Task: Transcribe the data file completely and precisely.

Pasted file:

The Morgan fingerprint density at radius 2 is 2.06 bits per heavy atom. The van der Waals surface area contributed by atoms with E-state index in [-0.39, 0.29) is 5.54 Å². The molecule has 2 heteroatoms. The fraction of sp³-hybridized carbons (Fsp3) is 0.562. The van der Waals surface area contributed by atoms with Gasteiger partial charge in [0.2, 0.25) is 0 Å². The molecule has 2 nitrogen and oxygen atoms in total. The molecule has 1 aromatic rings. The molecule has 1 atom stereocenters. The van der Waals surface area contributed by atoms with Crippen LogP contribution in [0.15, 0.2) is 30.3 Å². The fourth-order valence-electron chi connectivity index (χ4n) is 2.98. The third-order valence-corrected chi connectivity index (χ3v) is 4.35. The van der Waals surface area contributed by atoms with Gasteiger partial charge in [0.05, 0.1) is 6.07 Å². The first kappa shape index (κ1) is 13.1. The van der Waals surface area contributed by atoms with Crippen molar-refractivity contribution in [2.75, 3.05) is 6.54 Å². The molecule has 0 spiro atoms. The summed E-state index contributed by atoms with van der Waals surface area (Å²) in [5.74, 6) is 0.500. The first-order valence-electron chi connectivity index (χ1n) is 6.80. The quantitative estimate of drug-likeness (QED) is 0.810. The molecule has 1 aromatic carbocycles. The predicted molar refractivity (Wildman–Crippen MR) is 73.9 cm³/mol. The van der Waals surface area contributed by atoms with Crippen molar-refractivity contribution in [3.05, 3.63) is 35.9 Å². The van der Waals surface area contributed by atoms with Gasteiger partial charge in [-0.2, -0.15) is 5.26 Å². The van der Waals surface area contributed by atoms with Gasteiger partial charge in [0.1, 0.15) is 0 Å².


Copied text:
The Morgan fingerprint density at radius 2 is 2.06 bits per heavy atom. The van der Waals surface area contributed by atoms with E-state index in [-0.39, 0.29) is 5.54 Å². The molecule has 2 heteroatoms. The fraction of sp³-hybridized carbons (Fsp3) is 0.562. The van der Waals surface area contributed by atoms with Gasteiger partial charge in [0.2, 0.25) is 0 Å². The molecule has 2 nitrogen and oxygen atoms in total. The molecule has 1 aromatic rings. The molecule has 1 atom stereocenters. The van der Waals surface area contributed by atoms with Crippen LogP contribution in [0.15, 0.2) is 30.3 Å². The fourth-order valence-electron chi connectivity index (χ4n) is 2.98. The third-order valence-corrected chi connectivity index (χ3v) is 4.35. The van der Waals surface area contributed by atoms with Gasteiger partial charge in [0.05, 0.1) is 6.07 Å². The first kappa shape index (κ1) is 13.1. The van der Waals surface area contributed by atoms with Crippen molar-refractivity contribution in [2.75, 3.05) is 6.54 Å². The molecule has 0 spiro atoms. The summed E-state index contributed by atoms with van der Waals surface area (Å²) in [5.74, 6) is 0.500. The first-order valence-electron chi connectivity index (χ1n) is 6.80. The quantitative estimate of drug-likeness (QED) is 0.810. The molecule has 1 aromatic carbocycles. The predicted molar refractivity (Wildman–Crippen MR) is 73.9 cm³/mol. The van der Waals surface area contributed by atoms with Crippen molar-refractivity contribution in [3.05, 3.63) is 35.9 Å². The van der Waals surface area contributed by atoms with Gasteiger partial charge in [-0.2, -0.15) is 5.26 Å². The van der Waals surface area contributed by atoms with Gasteiger partial charge in [0.1, 0.15) is 0 Å².